The European Space Agency's Mars Express orbiter monitored the Phoenix lander's radio transmissions. The eerie-sounding tones have just been beamed back to Earth and you can listen to them here.

Tuesday, May 27, 2008

A Question of Life on Mars

The Phoenix Mars Lander has beamed back images of the Red Planet's landscape that have never been seen before from the the Vastitas Borealis plains beckoning the central qustion of the multi-million dollar, 400-million mile, 9-month space journey "is or was there ever micro-life on Mars?"

Over the next few days the Phoenix will use its 8ft arm to begin digging trenches in the soil to reach ice believed to be buried at up to 1ft. It will analyse the dirt and ice samples for traces of organic compounds, the chemical building blocks of life.

Scientists hope find out if Martian water has ever melted because liquid water in soil may provide the right conditions for micro-organisms to flourish. The probe will also search for certain organic compounds in the Mars soil.

Initial touchdown was detected by astronomers at the Green Bank Radio Telescope Observatory in Pocahontas County, West Virginia where they received the spacecraft radio signal making them the first people to hear the news of the successful landing on Mars northern polar region Sunday evening.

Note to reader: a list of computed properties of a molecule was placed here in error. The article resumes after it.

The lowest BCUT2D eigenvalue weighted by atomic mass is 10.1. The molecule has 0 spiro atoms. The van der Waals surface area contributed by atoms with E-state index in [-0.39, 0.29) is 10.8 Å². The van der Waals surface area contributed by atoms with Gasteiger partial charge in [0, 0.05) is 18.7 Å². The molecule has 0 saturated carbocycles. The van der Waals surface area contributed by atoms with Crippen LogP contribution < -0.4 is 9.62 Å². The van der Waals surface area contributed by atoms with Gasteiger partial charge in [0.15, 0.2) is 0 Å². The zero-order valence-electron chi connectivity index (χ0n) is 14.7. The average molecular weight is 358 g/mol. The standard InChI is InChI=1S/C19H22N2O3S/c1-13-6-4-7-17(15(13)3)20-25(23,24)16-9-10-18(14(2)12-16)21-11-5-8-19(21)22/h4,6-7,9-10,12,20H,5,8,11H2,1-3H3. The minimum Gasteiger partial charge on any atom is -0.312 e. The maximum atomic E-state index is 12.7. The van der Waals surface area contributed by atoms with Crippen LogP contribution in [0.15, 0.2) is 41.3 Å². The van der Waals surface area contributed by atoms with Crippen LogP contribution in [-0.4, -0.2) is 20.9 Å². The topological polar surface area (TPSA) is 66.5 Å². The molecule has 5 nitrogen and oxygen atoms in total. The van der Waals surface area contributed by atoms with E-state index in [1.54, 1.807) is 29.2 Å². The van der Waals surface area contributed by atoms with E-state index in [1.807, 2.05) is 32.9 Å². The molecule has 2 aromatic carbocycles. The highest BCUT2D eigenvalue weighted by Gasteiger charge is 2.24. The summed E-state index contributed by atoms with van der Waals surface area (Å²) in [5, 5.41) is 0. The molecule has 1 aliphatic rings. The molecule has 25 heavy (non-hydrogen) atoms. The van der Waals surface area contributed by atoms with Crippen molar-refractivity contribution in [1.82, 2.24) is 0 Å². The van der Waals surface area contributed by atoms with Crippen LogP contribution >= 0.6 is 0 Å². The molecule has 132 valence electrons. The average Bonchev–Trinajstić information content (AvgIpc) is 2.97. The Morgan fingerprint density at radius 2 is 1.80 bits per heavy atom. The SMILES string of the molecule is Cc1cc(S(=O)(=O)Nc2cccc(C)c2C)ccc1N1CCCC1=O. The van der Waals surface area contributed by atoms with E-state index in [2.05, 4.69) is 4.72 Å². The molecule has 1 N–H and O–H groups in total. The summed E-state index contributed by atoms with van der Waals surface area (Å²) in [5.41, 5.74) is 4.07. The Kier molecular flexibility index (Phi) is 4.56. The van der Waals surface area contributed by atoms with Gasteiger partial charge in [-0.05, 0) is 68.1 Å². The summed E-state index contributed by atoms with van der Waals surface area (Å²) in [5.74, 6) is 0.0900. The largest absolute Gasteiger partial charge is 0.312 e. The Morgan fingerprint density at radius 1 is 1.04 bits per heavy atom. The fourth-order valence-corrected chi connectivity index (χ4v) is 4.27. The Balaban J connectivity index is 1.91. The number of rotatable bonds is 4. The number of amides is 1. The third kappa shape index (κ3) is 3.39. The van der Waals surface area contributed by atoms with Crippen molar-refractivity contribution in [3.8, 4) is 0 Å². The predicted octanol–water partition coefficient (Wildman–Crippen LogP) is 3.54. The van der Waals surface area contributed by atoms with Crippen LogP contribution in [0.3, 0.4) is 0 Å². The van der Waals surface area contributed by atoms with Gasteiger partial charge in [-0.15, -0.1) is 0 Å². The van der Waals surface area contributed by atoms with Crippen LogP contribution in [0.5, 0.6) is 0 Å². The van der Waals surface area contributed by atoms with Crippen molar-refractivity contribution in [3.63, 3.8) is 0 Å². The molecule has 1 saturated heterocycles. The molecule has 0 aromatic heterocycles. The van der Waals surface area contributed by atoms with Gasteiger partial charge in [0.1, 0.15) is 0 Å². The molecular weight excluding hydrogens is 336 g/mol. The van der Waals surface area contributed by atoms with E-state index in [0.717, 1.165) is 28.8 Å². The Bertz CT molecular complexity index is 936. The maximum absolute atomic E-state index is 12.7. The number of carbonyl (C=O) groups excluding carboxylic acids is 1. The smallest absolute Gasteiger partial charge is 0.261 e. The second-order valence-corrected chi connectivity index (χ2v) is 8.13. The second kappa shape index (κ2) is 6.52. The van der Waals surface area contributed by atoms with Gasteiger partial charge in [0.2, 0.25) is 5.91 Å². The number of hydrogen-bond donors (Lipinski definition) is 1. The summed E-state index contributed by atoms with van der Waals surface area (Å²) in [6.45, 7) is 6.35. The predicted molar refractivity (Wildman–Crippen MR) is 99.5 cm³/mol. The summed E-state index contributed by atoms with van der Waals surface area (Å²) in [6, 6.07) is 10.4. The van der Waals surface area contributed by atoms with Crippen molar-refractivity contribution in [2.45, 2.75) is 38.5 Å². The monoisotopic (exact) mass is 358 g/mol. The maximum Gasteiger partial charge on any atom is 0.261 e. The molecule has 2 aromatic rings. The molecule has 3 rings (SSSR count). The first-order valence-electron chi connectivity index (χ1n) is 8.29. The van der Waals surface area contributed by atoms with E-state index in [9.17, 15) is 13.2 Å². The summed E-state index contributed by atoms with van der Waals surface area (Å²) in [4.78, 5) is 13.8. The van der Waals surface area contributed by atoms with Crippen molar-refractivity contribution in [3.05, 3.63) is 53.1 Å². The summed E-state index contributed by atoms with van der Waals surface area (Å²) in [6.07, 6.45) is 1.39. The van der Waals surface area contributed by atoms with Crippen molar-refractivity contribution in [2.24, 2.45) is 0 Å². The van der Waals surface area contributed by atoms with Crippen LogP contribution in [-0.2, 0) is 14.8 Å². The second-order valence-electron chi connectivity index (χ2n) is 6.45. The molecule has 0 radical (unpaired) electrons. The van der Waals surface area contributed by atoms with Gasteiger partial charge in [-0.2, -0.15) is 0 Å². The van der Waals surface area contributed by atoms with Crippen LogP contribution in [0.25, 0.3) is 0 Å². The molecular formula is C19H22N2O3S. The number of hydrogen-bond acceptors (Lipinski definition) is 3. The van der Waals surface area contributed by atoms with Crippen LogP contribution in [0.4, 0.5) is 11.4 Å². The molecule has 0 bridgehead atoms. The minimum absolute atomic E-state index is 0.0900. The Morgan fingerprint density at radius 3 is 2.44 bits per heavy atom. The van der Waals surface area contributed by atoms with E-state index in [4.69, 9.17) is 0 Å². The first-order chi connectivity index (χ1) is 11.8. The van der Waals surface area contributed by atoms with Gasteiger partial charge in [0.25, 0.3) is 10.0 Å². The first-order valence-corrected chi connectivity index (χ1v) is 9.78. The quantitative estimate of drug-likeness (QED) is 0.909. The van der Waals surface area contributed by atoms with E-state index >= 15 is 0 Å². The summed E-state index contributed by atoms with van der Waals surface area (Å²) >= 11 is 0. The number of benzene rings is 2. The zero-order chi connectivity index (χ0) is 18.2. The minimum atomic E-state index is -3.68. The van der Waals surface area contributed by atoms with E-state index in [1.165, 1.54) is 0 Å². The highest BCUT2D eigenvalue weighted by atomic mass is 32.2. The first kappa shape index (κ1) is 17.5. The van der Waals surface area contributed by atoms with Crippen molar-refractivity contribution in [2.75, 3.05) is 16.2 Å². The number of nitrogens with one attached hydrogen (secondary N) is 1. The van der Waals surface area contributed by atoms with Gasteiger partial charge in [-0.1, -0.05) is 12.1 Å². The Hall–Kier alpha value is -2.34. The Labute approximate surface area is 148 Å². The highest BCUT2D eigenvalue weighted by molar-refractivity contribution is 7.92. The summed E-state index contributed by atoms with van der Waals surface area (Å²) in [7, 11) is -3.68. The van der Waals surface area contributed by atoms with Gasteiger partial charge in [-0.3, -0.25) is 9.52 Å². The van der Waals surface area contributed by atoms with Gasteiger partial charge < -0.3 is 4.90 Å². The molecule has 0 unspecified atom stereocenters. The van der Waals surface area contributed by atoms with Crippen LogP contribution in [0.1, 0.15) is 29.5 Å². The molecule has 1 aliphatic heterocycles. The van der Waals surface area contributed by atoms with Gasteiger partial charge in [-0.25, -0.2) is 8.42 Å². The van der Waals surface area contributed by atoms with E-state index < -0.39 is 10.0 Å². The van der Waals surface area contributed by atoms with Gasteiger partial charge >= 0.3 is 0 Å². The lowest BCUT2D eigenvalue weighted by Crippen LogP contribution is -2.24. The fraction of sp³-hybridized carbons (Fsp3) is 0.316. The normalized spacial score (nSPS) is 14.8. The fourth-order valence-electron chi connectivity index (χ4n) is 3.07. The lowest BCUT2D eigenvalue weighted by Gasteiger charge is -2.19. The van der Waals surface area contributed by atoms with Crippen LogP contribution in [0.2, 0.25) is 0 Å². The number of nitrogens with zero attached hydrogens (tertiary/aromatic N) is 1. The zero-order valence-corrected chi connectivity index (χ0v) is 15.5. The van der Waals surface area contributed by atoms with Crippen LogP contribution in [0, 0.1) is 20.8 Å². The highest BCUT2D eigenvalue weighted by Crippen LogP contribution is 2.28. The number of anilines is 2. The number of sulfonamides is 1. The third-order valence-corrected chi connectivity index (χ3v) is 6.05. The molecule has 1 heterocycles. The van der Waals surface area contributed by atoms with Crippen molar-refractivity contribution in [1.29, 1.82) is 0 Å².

Over 250,000 names of well-wishers are carried on a disc inside the Phoenix craft (including this Blogger). Nature is supporting a mission BLOG.

Monday, May 19, 2008

Discovery 'Go' for May 31 Launch

NASA senior managers completed a review Monday of space shuttle Discovery's readiness for flight and selected May 31 as the official launch date for the STS-124 mission. Commander Mark Kelly and his six crewmates are scheduled to lift off to the International Space Station at 5:02 p.m. EDT. The Discovery's 14-day mission will include three spacewalks and is to be the second of three missions on which astronauts will install components of the Japanese Kibo laboratory.

Friday, May 16, 2008

Mars Landing Set for May 25 7:53 p.m.

NASA's Phoenix Mars Lander is preparing for touch down on the Red Planet May 25 and begin a three-month mission to taste and sniff fistfuls of Martian soil and buried ice. On landing day, May 25, live landing commentary will air on NASA TV as the spacecraft approaches a 7:53 p.m. EDT landing.